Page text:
The UK and Ireland’s likely doomed bid to host the 2030 World Cup will be discussed with MPs on Tuesday
The likely doomed England-led 2030 FIFA World Cup bid will be discussed with MPs on Tuesday by the heads of UK Sport and BBC.
MPs from all parties will examine the cost of £2.8m to fund a feasibility study being swallowed up by UK taxpayers for England, Ireland, Scotland, Wales and Northern Ireland’s bid.
The House of Commons Committee on Digital, Culture, Media and Sport (DCMS) of the House of Commons takes place as the Daily Mail revealed on Saturday that UEFA favors Spain-Portugal as its preferred option to advance to a FIFA bid vote in 2024 .
MEPs will discuss UK and Ireland’s likely doomed bid to host the 2030 World Cup
It is clear that a bid from the UK and Ireland for Euro 2028 is favored by power brokers in Switzerland, who would fully support such a move – if England and its partners agreed.
UEFA has already made new provisions in its recently released 2028 euro bid process, which allows for multi-country bids as long as such a tender is ‘geographically compact’.
England have already expressed an interest in hosting the European final in seven years’ time, but how it would respond to co-hosting with its compatriots is open to debate.
While losing a World Cup will be a major blow to the FA, the smaller association partners in Scotland, Ireland, Wales and Northern Ireland would certainly embrace the European Championship if it were presented.
Spain-Portugal is UEFA’s preferred option to make a FIFA bid vote in 2024
Informal high-level discussions have already taken place between a number of national stakeholders and the European Football Association on its preference for a bid between Spain and Portugal.
A UK and Irish tender on behalf of UEFA is not seen as something the organizations say has a real chance of success in front of the 211 members of FIFA, who will vote on the issue in 2024.
2030 is the next chance for a European country to host a World Cup, and it’s believed a bid between Spain and Portugal would be overwhelmingly favored by world football ahead of an England-led campaign – in part because of the shocking scenes at the Euro 2020 final at Wembley as thousands of drunk and ticketless fans burst into the stadium.
Sources in the Irish government have already been informed about the Spain-Portugal plan, and Tuesday’s committee meeting in the House of Commons will determine whether MPs here have also received that information.
MPs from all parties will examine the £2.8m cost to fund a feasibility study, which is being swallowed up by UK taxpayers
A Dublin government insider said: ‘The World Cup bid is now a very secondary position as UEFA favors Spain and Portugal, and that word seems to be very clear here.’
UEFA is incredibly sensitive that the situation does not develop into an argument at a time when it is at war with FIFA over the World Football Association’s proposals for a biennial World Cup.
“If England agreed with its other partners to accept a European Championship then the issue will be resolved peacefully – UEFA will support that process,” a UEFA insider revealed.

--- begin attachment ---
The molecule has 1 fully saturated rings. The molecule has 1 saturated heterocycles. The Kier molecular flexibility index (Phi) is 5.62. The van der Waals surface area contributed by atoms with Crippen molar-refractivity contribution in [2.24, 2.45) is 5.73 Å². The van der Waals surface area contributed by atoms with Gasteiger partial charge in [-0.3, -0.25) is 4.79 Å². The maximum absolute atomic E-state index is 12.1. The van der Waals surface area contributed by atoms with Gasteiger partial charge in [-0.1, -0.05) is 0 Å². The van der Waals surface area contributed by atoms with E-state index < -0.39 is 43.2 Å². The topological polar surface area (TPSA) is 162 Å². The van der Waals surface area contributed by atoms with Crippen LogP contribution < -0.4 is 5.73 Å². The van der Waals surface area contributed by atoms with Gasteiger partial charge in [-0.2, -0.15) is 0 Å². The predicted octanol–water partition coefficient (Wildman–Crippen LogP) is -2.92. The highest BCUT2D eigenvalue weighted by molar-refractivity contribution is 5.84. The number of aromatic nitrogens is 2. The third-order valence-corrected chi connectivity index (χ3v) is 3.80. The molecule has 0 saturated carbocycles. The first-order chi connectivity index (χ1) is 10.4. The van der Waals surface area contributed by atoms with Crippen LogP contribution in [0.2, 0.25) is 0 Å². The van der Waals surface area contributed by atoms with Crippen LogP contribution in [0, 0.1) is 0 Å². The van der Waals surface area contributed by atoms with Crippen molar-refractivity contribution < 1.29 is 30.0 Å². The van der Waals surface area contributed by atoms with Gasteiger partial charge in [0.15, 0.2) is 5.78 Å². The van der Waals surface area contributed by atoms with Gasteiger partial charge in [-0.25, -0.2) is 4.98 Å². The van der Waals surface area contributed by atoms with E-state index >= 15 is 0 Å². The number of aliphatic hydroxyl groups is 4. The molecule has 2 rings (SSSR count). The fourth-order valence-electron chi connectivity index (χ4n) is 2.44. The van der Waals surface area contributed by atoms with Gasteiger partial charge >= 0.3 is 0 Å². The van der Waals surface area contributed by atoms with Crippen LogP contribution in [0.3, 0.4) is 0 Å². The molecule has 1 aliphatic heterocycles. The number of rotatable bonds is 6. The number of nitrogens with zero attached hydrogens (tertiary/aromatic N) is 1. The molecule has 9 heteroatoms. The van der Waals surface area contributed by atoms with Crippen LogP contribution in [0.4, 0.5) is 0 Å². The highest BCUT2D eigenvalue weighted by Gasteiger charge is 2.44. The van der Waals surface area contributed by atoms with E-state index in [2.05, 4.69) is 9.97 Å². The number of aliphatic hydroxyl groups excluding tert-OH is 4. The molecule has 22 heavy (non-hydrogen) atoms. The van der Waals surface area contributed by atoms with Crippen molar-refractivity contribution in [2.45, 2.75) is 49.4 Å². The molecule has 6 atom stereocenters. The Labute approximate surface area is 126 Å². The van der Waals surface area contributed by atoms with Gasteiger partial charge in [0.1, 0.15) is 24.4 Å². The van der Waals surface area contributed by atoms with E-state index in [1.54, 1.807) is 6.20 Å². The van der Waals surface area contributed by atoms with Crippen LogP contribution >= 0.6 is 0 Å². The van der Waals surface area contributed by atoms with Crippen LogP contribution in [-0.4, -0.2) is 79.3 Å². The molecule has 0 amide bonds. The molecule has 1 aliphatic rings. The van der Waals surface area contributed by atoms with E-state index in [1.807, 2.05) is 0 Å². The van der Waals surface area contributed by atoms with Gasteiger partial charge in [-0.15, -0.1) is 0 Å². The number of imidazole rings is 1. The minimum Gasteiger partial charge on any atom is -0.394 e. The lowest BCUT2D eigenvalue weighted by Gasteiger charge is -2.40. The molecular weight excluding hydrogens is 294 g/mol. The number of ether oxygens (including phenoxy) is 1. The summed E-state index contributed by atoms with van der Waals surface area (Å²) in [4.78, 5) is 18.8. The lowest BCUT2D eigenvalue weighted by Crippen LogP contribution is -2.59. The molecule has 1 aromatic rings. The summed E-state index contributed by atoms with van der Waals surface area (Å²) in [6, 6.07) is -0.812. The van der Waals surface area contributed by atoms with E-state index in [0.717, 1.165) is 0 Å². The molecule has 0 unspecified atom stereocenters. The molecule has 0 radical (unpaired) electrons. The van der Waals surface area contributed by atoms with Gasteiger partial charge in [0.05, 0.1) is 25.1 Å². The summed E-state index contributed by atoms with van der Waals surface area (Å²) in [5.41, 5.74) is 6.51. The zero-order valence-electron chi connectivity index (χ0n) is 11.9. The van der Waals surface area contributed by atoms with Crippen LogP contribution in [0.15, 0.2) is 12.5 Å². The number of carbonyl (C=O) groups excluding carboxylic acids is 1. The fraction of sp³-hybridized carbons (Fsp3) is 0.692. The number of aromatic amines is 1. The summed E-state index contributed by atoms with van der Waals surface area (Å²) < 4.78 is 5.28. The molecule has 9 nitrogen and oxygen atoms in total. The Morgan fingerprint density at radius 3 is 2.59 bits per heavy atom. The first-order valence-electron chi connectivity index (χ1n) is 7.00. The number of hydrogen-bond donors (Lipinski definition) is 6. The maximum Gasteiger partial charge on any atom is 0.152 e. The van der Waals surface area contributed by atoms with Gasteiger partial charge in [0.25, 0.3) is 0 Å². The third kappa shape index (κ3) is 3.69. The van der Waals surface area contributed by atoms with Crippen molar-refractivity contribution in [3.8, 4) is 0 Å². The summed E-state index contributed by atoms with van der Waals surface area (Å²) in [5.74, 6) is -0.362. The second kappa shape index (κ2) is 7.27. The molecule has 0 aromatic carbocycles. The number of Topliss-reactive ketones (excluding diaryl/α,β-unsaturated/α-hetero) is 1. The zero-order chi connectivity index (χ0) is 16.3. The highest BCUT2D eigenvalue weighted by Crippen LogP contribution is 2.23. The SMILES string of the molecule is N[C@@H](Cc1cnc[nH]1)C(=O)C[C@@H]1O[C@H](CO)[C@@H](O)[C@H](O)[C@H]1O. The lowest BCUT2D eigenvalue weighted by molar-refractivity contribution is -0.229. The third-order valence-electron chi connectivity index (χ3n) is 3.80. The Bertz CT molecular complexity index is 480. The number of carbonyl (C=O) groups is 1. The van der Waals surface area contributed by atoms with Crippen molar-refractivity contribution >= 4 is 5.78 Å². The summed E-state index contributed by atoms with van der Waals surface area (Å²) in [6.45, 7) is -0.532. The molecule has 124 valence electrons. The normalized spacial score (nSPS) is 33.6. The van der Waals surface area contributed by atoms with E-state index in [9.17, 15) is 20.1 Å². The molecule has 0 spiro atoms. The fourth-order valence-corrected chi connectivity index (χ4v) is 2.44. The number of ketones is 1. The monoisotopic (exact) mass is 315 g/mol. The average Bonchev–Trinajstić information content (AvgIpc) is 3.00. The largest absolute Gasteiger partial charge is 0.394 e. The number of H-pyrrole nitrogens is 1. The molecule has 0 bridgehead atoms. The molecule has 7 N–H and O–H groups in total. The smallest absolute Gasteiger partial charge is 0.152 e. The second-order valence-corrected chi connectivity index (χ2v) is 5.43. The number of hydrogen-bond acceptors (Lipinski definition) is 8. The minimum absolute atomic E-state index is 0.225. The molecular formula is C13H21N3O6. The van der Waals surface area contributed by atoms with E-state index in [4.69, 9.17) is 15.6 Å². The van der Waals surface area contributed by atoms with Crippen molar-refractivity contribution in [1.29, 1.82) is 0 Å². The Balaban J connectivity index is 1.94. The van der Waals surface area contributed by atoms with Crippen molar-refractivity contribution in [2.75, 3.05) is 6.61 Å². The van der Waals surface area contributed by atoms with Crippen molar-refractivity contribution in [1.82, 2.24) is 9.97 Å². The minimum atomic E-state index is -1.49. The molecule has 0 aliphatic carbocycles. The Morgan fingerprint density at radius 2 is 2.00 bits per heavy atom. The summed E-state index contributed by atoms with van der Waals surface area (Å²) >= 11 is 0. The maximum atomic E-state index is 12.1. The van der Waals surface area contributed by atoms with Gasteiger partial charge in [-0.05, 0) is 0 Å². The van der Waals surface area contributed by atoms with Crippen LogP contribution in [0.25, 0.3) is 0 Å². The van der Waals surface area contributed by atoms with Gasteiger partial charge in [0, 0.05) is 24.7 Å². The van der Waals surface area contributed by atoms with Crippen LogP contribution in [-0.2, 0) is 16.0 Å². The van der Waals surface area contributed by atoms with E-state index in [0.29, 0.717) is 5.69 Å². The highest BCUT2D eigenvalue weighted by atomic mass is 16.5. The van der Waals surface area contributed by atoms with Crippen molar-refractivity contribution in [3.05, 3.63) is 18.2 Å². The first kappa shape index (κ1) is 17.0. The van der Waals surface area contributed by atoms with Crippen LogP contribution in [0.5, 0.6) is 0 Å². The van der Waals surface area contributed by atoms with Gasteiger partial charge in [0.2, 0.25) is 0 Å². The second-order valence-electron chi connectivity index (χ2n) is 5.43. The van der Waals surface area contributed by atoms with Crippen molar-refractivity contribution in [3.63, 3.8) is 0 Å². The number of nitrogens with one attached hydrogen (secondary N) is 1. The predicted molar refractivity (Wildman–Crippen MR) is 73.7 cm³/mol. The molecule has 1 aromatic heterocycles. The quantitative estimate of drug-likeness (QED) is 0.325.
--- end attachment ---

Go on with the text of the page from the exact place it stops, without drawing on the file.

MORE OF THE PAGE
“Until then, the feasibility situation will continue to evolve and that will be a good thing for the home countries as it prepares them for what is now a likely successful Euro 2028 bid.”
Tuesday’s DCMS committee hearing will examine the bidding process from a financial and cost perspective, with witnesses called to include BBC Sport Director Barbara Slater and UK Sport COO Simon Morton.
The most likely outcome of such hearings is that MPs will support the FA and its stakeholders to continue its investigations, which are underway, along with its partner countries.
It is clear that UEFA would instead support a bid between England and Ireland for Euro 2028
Despite Spain-Portugal’s preferred option for UEFA, the Anglo-Irish group has nothing to lose by staying within the process – except for the cost of the study which is sure to be raised by some MPs.
What happens in the select committee on Tuesday will be crucial, if questions are raised about the nearly £3million cost and how much traction that issue is gaining.
Witnesses from UK Sport, UK External Affairs, British Council and the BBC could be asked about the Spain-Portugal option, but it is very likely they will only speak about the official status of the current trial.
The committee hearing will also outline FIFA’s bidding process to the committee.
One of the questions raised by the FA’s head of media relations was whether a Euro 2028 tournament instead of the World Cup two years later is an ‘acceptable alternative’
England have already shown interest in organizing the European final in seven years’ time
While UEFA is not in favor of large numbers of countries hosting another European Championship, after the logistical and operational nightmares associated with Euro 2020, it has paved the way for multi-country bidding.
It announced last week the bidding process for “potential UEFA EURO 2028 hosts”, leaving the door open “in the event of more than two joint host associations”.
Any co-hosting of future Euros by multiple countries will be allowed ‘provided that the bidding countries are geographically compact’ – a criterion clearly achieved by an Anglo-Irish bid.
UEFA and the FA have not responded to questions about the plan.
The Irish Football Association “remains committed to the ongoing feasibility study of a potential bid for the 2030 World Cup”.